• Reassurance that the bleak future implied by the research need not come to pass (the audience does not need to “reach for the razorblades” or “throw itself out of the window”), if only the proposal is adopted.
  • The proposal, outlined in easy-reading infographics, decorated with pictures of vibrant and diverse young people, these representing The Future.
  • Questions (to be deflected or embraced, depending on how awkward or supportive they happen to be).

Anyone who has experience of these occasions, from either side of the divide, might be forgiven for approaching another with a certain weariness, which may explain why so few turned up to last Thursday’s Members’ Forum at Grace Road (it stuck fairly faithfully to the template above). I counted roughly 35 (out of a total membership of, I would guess, 5-700), of whom I recognised about half as regular attenders at Championship matches. Other explanations for the low turnout might be that it had only been extensively publicised on the internet (which, in many cases, our members do not have, or know how to use), and that the timing and venue (Grace Road at 6.15 on a dull October evening) will have discouraged both older members who prefer not to drive into Leicester at night, and younger ones who may not have time to get there after work (or to spare on a school night). Anyone who relies on buses (as many do) would be completely stymied, as they would be unlikely to get home again.

The event had been advertised as a chance to question Colin Graves, Waseem Khan and others. In the event, Waseem (for whom I have a lot of respect, but who is unlikely to do anything to queer his pitch with the ECB), occupied a supportive-but-not-wanting-to-get-too-involved position in the front row and said nothing. Graves spoke about 15 words (of which four were “workstreams”, “stakeholders”, “going” and “forward”), then sat and observed, looking both avuncular and vaguely sinister, as though he were simultaneously sucking on a Werther’s Original and stroking a white Persian cat. I thought I caught him looking askance at my scribbling in a notebook, but perhaps it is just that his eyes follow you around the room, like the Mona Lisa. The talking and pointing was done by Gordon Hollins (the Chief Operating Officer) and Mike Fordham (who has been involved with marketing both the IPL and the BB). Both appeared personable and plausible, but then, if they hadn’t, they wouldn’t have been doing their jobs.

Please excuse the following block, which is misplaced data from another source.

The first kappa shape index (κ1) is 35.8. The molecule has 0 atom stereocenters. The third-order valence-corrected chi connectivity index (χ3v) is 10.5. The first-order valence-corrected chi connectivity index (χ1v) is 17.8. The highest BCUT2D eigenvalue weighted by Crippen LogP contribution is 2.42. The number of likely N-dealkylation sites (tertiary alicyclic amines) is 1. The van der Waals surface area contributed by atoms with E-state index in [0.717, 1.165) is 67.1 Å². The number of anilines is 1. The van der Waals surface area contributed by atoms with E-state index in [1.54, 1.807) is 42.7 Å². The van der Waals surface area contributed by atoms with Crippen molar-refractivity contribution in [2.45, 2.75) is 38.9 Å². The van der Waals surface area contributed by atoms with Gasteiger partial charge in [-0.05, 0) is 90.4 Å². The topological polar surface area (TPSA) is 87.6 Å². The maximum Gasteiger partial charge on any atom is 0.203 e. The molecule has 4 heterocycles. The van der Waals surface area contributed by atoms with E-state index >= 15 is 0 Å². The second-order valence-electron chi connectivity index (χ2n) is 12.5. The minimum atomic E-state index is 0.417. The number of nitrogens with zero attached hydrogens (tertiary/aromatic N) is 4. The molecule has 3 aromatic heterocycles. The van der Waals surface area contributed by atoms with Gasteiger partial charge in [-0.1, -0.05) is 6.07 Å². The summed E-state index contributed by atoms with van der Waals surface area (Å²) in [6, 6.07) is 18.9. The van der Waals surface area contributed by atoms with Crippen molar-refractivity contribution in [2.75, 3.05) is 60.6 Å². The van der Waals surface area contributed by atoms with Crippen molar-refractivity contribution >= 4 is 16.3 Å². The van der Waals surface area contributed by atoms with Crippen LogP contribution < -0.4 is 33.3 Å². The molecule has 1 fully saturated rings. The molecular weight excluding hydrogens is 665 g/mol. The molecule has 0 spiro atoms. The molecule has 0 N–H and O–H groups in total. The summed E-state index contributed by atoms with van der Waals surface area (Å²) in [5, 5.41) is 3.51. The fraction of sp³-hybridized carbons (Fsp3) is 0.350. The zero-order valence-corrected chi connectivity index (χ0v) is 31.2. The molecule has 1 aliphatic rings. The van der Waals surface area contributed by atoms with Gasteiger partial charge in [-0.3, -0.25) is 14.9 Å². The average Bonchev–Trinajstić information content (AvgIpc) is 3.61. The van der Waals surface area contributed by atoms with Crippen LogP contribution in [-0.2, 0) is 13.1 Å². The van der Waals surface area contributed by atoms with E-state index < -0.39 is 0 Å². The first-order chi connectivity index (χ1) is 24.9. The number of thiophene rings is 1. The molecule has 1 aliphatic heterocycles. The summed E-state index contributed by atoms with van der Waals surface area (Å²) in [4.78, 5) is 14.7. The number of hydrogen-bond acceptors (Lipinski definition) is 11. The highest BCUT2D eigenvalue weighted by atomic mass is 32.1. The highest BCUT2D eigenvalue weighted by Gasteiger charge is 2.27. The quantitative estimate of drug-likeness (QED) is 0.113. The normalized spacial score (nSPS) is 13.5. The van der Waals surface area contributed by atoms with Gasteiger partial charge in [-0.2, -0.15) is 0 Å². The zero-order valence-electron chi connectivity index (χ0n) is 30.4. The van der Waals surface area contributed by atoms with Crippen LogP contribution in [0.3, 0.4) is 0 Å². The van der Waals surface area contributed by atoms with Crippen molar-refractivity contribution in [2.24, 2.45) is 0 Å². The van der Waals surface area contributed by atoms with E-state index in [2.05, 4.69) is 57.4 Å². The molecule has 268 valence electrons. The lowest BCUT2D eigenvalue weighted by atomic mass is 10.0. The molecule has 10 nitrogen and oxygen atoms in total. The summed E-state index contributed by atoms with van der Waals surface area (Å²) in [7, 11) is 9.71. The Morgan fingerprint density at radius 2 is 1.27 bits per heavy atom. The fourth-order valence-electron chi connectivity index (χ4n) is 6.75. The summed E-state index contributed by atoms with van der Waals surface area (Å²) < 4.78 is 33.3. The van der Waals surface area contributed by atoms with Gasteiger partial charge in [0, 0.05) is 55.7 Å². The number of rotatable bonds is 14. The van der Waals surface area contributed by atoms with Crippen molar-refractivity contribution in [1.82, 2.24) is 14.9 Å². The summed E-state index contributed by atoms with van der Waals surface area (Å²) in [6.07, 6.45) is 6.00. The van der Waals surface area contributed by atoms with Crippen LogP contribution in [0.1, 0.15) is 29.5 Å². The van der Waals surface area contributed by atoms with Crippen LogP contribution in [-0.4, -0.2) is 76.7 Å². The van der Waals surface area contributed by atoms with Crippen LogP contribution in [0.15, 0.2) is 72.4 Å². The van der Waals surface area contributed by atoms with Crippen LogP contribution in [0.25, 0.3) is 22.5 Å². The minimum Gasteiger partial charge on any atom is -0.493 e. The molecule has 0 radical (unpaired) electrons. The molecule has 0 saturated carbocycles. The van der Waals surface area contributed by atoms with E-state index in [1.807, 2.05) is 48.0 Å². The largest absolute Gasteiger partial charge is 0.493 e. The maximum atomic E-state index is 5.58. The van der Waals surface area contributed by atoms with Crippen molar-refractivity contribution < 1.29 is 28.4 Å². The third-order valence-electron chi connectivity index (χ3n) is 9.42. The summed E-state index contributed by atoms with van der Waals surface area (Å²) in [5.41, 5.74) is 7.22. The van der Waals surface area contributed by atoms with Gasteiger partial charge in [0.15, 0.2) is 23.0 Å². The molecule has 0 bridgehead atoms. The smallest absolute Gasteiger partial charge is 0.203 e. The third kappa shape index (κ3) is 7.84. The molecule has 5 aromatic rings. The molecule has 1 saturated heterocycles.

I won’t spend too much time outlining the ECB’s case. Anyone who is at all interested in this subject will already be aware of the main points of their research from newspaper reports, and if you require more detail try looking at the ECB’s website under “Cricket Unleashed” (it even has a Powerpoint template, if you would like to make a presentation to yourself). But the gist of it is as follows:

  • All of English cricket (county, club, women’s – the lot) depends on financial support from the ECB.
  • 90% of the ECB’s revenue derives from bilateral international series (mostly from broadcasting rights). It is assumed that this will decline, leaving English cricket in a precarious position.
  • The only viable alternative revenue stream (see how I’m picking up the lingo) will come from T20 cricket.
  • Participation is in decline (apparently half of club cricketers are thinking of giving up next season – probably more if they’ve just made another duck or put their back out again).